Alexandria’s Suicide Note for America

Socialists have always had a problem with F.A. Hayek (The Road to Serfdom), Milton Friedman (Capitalism and Freedom) and other free-market economists. As the Democrats’ “Green New Deal” confirms, socialists also have a quarrel with Henry Ford, the Wright brothers, and other promoters of modernity. A classic movie provides the back story.

The Grapes of Wrath,” based on the John Steinbeck novel, showcased the hardships of the Depression and for many served as a powerful critique of American capitalism, at a time when admiration for the Union of Soviet Socialist Republics was all the rage. The movie hit theatres in 1940, when the Stalin-Hitler Pact prevailed, although Stalin didn’t allow the film to be shown in the USSR until 1948. The Soviet dictator thought this American-made movie would serve as effective anti-capitalist propaganda, but his gambit backfired.

As the film showed, in America the poor owned cars and trucks and could drive anywhere they wanted. Stalin quickly yanked the film but, as Nicola Budanovic notes, the episode openly revealed “the flaws of a central-planned economy.” Eventually, “this crippled economy and a great shortage of goods would be one of the main causes for that system to collapse.”

The production techniques of Henry Ford lowered costs and made cars accessible to the masses. Workers could purchase the products they made and after World War II, automobile travel opened up the country on the interstate highway system. As Dinah Shore sang, “see the USA in your Chevrolet,” and millions still do. Socialists don’t like individual transportation and the freedom of movement it affords. True to form, the Green New Deal is “all aboard” for collective transportation in the form of trains. They also want to ground air travel, another American original.

Not so long ago, on December 17, 1903, the Wright brothers took flight in the first successful power-driven airplane. Orville and Wilbur Wright gained fame as the “fathers of modern aviation,” which grew at a rapid pace. In 1927, Charles Lindbergh became the first to fly across the Atlantic, and soon airplanes were transporting passengers across the oceans. Propeller aircraft gave way to jetliners such as the Boeing 707, which made its first flight on July 15, 1954, only six years after Orville Wright passed away, and went on to “popularize jet travel.”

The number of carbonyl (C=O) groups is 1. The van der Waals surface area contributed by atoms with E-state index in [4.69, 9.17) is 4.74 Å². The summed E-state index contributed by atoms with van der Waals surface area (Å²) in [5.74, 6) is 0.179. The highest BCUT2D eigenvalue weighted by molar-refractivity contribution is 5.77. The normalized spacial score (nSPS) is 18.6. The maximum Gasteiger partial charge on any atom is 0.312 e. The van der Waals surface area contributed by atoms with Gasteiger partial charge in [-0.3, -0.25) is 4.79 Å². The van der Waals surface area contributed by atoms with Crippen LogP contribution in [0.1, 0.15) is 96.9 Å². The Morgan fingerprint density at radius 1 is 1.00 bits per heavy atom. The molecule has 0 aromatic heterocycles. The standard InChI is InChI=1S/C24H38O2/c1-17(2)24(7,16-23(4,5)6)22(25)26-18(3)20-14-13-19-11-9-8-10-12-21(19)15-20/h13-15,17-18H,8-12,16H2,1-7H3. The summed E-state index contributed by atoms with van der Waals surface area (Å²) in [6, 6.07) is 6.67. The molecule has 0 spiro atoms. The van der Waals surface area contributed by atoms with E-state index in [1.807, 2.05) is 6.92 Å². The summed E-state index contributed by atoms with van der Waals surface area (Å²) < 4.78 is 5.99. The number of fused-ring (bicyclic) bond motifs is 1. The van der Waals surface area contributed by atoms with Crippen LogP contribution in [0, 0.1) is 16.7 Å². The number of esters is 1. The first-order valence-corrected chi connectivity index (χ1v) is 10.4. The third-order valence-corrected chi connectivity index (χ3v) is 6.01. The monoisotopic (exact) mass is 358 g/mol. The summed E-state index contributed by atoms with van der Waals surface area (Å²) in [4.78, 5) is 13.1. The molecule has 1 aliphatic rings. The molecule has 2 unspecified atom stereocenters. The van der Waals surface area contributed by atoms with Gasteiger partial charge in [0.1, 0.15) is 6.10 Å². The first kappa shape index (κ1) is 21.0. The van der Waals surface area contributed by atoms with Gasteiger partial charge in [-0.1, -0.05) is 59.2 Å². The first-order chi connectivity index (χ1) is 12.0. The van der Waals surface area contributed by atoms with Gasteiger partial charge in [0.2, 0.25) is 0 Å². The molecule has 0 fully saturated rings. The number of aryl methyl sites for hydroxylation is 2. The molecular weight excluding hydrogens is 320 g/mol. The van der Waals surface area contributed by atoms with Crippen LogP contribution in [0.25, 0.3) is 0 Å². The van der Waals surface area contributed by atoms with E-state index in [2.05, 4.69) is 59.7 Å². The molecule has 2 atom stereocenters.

From the 1960s onward, jetliners whisked people around the globe, at prices the American middle class could afford, and reduced delivery times for goods and emergency services. If that is not progress, it is hard to imagine what might be. The socialists, who fancy themselves “progressives,” want to ground the airliners, which as Senator Mazie Hirono lamented, “would be pretty hard for Hawaii.” Good point, Mazie, but there’s more. This crowd is also at odds with Louis Pasteur.

Those “farting cows” have to go, so no more milk and dairy products, and of course no more hamburgers. Actress Cybill Shepherd once appeared in commercials describing beef as “real food for real people.” And as she said, “I know people who don’t eat burgers, but I’m not sure I trust them.” Yet even those who avoid burgers have good reason to distrust socialists.

On the Left, the first principle is “from each,” and the Green New Deal would take away your choice in a gas-powered car, your airline travel, and even your food. With retrofitting in the mix, it even makes a grab for your current house and the sort of buildings you favor. It’s a massive property grab, eminent domain on steroids.

With marginal rates of 70 percent and beyond, the socialists would also take plenty of money from people who work and give it to people unwilling to work. So for this crowd, as Dire Straits said, it’s money for nothing.

As Paul Hollander showed in Political Pilgrims, the American Left once idolized the Soviet Union, where Vermont socialist Bernie Sanders spent his honeymoon. With the USSR gone, all that remains is hatred for free-market capitalism, the greatest generator of wealth in history.

In I Change Worlds, American socialist Anna Louise Strong wrote that Stalin was too important to be called “a god.” Malcolm Muggeridge observed in response that Strong had a look of such overwhelming stupidity that it gave her a kind of rare beauty. For her part, Green Deal mouthpiece Alexandria Ocasio-Cortez, 29, often looks like the first person in a 1950s science fiction movie to see the flying saucer.

The freshman congresswoman has no record of thoughtful books, essays, or articles and shows little evidence of having read the key political and economic works of our time. On the other hand, she betrays fathomless ignorance of socialism’s actual record. Her Green New Deal essentially is a suicide note for the United States, the nation that actually exists.

Meanwhile, way back in 1967, the Box Tops may have provided an anthem for those willing to oppose her: “Gimme a ticket for an aeroplane, ain’t got time to take a fast train.” And feel free to accompany by flashing half a peace sign.

Photo Credit: Mark Wilson/Getty Images

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About Lloyd Billingsley

Lloyd Billingsley is the author of Hollywood Party and other books including Bill of Writes and Barack ‘em Up: A Literary Investigation. His journalism has appeared in the Wall Street Journal, the Spectator (London) and many other publications. Billingsley serves as a policy fellow with the Independent Institute.